Chapter 1


I slip my headphones over my ears and look down at my music player. Other Runners believe you need the use of all your senses to run. I get it. You need to have every ability at your disposal to keep yourself ahead of the Street Patrols, but seriously, who cares. I need the music. It keeps me alert. Alive. I open my running playlist and take a look.

The Street Patrols, or SPs as I like to call them, would love to catch me holdings onto this. They’ve been looking for any excuse to lock me up for ages. Too bad for them they can’t even search me, you know, if they somehow manage to actually catch me. That’s one of the nice things about being under the Age of Accountability, those dumb SPs don’t stand a chance.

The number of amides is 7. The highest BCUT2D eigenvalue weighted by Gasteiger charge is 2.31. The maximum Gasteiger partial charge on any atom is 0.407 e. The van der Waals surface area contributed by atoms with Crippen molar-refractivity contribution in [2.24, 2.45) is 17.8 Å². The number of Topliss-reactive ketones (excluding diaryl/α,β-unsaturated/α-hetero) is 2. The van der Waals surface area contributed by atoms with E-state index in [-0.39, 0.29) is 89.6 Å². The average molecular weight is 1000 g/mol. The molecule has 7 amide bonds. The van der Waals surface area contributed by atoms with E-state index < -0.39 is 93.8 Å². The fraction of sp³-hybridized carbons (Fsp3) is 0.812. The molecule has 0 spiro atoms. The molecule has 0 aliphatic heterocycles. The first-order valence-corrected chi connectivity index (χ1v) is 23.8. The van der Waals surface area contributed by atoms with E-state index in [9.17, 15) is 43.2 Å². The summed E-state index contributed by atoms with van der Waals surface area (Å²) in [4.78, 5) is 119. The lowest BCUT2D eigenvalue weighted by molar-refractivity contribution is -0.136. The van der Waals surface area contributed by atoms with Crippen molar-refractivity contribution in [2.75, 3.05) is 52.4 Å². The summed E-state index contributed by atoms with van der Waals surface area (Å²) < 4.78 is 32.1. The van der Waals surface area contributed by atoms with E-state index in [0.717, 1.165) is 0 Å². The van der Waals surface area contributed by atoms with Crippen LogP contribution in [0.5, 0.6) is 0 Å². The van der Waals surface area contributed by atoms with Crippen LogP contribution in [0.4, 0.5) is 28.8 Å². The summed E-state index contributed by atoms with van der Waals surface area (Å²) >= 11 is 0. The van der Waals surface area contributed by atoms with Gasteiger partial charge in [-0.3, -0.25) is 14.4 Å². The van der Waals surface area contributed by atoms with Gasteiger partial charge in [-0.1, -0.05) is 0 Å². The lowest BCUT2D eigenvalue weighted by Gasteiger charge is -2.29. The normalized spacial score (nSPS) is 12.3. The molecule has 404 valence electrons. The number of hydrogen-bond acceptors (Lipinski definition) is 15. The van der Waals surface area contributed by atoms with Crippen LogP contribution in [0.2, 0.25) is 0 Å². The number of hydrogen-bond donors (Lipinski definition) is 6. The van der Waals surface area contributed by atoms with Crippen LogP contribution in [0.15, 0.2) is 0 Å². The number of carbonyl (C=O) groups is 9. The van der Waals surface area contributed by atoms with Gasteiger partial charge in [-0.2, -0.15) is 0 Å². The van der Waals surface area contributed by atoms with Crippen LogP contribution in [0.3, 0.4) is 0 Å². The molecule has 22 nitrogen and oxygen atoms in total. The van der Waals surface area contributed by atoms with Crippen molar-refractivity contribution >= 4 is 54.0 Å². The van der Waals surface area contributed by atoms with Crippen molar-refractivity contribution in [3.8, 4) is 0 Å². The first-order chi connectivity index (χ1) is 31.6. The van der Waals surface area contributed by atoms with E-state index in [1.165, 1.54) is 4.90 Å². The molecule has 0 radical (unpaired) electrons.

I can’t decide and hit the random button. Low Rider by War starts up. I close my eyes, hold my breath, and let the beat roll over me. My heartbeat slows. I lift my head, open my eyes, and smile. There’s nothing better than the start to a new run.

I pull my hood over my ears and look over the terrain in front of me. Nothing but alleys out as far as the eye can see. Dumpsters and back doors to the many retail establishments in the area litter the course, but outside of that it’s empty. There’s no one to be seen, nothing out of the ordinary, just a standard simple run through downtown.

I exhale slowly and leap to my feet.

I don’t know how The Geek thinks we can consider this a run. A few months ago I wouldn’t have been caught dead doing something as simple as this. For some stupid reason, those idiotic contractors at The Agora get themselves all up in a tizzy when someone gets anywhere near AoA, so even though I’ve still got 3 weeks until I turn eighteen, you know, the Age of Accountability, no one seems to have the balls the take me on, even though my record is nothing short of spectacular.